On Feb. 2, a British tabloid published a photograph of the swimmer using a bong to smoke marijuana taken at a party in November. Eight people were arrested in connection with the party - seven for drug possession and one for distribution, WIS News 10 reported.
In further fallout from the incident, legions of legalize-marijuana advocates are urging a boycott of Kellogg Co., including all of its popular munchies, for deciding to cut ties with Phelps after the photograph.
The leader of one of the biggest groups, the Marijuana Policy Project, called Kellogg's action "hypocritical and disgusting," and said he'd never seen his membership so angry, with more than 2,300 of them signing an online petition.
"Kellogg's had no problem signing up Phelps when he had a conviction for drunk driving, an illegal act that could actually have killed someone," said Rob Kampia, the group's executive director. "To drop him for choosing to relax with a substance that's safer than beer is an outrage, and it sends a dangerous message to young people."
Also urging a boycott were the National Organization for the Reform of Marijuana Laws, Students for Sensible Drug Policy and the Drug Policy Alliance. They encouraged their members to contact Kellogg to vent their views.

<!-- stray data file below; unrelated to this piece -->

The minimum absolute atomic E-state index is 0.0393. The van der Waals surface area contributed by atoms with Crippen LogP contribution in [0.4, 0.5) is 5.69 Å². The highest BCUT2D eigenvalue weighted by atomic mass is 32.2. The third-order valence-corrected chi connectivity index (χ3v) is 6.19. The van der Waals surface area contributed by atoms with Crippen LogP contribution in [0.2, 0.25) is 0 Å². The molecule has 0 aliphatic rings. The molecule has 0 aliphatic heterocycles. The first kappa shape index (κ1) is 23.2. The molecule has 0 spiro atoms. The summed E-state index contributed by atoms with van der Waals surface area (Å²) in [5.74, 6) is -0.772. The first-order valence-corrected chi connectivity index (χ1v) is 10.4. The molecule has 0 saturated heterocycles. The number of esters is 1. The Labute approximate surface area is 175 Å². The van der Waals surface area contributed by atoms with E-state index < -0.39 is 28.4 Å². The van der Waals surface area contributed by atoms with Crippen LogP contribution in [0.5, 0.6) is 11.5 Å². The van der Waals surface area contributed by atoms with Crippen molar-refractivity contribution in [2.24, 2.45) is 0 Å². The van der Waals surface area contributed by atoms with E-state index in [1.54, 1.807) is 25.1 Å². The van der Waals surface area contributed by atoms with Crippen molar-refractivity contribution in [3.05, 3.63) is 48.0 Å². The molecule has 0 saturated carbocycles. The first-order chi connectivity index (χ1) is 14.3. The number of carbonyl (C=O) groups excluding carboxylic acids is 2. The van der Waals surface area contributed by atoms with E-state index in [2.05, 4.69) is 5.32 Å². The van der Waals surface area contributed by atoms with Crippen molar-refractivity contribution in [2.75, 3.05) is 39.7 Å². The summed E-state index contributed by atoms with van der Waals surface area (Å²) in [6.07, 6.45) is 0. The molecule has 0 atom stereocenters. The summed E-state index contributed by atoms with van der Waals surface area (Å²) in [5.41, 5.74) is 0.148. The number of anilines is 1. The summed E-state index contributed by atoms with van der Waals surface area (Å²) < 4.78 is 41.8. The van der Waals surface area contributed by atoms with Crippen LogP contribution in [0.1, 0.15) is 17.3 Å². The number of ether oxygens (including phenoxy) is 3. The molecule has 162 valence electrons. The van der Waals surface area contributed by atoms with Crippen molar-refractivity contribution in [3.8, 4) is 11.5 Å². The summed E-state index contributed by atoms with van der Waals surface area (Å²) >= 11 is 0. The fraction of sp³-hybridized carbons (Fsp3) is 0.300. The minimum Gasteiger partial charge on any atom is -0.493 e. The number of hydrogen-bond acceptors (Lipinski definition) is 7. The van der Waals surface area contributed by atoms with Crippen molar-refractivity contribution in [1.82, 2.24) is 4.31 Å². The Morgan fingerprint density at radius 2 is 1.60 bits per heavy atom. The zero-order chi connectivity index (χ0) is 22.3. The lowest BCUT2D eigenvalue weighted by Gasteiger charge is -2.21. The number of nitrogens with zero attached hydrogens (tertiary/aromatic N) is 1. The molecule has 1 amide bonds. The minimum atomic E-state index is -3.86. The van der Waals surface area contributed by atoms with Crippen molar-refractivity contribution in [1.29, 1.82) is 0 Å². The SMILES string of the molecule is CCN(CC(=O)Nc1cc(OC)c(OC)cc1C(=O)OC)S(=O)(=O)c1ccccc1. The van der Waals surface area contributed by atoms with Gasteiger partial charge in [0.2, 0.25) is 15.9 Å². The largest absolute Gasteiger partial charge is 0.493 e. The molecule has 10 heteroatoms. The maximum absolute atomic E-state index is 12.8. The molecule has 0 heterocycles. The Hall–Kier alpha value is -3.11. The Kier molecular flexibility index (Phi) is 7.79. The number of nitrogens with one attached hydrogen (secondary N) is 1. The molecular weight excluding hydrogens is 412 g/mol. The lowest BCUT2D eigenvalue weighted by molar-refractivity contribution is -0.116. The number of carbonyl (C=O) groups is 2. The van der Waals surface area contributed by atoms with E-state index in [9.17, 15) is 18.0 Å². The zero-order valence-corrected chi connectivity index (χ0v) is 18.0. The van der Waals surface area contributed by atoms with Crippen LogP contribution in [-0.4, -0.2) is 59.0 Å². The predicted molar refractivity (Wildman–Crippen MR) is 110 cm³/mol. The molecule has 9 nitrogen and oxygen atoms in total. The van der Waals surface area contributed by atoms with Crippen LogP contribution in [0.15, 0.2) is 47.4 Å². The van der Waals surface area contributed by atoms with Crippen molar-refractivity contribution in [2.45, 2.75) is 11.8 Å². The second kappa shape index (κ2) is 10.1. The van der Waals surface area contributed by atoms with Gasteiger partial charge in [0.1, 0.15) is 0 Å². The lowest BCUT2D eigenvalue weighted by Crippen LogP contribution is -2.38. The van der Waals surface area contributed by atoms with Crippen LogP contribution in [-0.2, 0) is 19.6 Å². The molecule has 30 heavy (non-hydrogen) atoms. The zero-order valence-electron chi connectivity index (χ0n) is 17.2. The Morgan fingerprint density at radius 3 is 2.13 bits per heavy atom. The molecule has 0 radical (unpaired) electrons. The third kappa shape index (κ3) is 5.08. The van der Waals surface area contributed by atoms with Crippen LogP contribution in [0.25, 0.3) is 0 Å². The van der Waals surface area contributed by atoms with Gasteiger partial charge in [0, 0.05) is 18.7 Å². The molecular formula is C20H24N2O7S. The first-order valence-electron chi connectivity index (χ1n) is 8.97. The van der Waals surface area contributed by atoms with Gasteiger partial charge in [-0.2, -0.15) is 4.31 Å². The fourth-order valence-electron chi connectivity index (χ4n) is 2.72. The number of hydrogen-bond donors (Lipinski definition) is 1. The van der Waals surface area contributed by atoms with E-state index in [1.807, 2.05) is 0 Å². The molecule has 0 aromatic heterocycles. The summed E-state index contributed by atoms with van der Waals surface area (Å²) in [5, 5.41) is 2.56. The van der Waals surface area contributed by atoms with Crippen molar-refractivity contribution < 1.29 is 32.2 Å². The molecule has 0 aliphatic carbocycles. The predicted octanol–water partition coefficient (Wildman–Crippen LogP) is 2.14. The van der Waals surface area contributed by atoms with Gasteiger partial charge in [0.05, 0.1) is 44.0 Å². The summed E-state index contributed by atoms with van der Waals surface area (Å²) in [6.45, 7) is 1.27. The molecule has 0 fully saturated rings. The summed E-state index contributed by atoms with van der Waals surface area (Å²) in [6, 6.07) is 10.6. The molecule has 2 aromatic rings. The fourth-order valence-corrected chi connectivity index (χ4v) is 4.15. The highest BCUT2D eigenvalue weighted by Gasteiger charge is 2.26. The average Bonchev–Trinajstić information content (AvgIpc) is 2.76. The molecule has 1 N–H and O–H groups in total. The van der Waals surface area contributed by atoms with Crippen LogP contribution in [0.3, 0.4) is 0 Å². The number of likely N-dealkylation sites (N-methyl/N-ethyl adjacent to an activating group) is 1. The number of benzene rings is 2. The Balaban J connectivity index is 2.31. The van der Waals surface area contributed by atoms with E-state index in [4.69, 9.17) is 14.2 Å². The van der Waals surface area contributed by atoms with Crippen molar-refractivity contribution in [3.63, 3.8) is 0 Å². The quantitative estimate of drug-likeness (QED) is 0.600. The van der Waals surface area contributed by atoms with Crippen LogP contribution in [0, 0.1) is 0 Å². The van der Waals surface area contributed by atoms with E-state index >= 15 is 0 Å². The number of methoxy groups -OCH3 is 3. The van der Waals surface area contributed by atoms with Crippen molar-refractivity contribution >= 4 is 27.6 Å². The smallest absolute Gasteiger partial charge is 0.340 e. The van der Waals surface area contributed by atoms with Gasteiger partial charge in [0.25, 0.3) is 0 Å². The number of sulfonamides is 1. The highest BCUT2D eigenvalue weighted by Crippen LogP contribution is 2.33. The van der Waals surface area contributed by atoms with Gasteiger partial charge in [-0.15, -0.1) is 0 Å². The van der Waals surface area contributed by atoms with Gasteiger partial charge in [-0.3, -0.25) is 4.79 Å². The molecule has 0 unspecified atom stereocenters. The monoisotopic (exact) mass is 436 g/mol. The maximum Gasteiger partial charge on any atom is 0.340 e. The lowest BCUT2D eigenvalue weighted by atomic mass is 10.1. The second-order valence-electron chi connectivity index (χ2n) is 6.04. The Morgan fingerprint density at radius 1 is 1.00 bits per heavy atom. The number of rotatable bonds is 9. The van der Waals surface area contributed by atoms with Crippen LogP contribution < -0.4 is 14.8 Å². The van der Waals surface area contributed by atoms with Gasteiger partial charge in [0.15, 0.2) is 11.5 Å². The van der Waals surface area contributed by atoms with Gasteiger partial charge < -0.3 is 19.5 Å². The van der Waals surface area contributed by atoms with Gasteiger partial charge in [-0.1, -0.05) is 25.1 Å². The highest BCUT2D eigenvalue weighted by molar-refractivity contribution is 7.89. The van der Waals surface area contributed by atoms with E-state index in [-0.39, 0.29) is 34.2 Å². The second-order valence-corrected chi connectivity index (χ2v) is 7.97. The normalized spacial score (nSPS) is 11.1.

In one sign of the campaign's impact, the Phelps saga took precedence over the tainted peanut butter outbreak in the recorded reply on Kellogg's consumer hot line Tuesday.
"If you would like to share your comments regarding our relationship with Michael Phelps, please press one to speak to a representative," said the recording. "If you're calling about the recent peanut butter recall, please press two now."
From Kellogg's media office, there was no immediate reply to a request for an assessment of the boycott campaign. A Kellogg spokeswoman, Kris Charles, said by e-mail, "Our contract with Michael Phelps was set to expire at the end of February and we made a business decision not to extend that contract."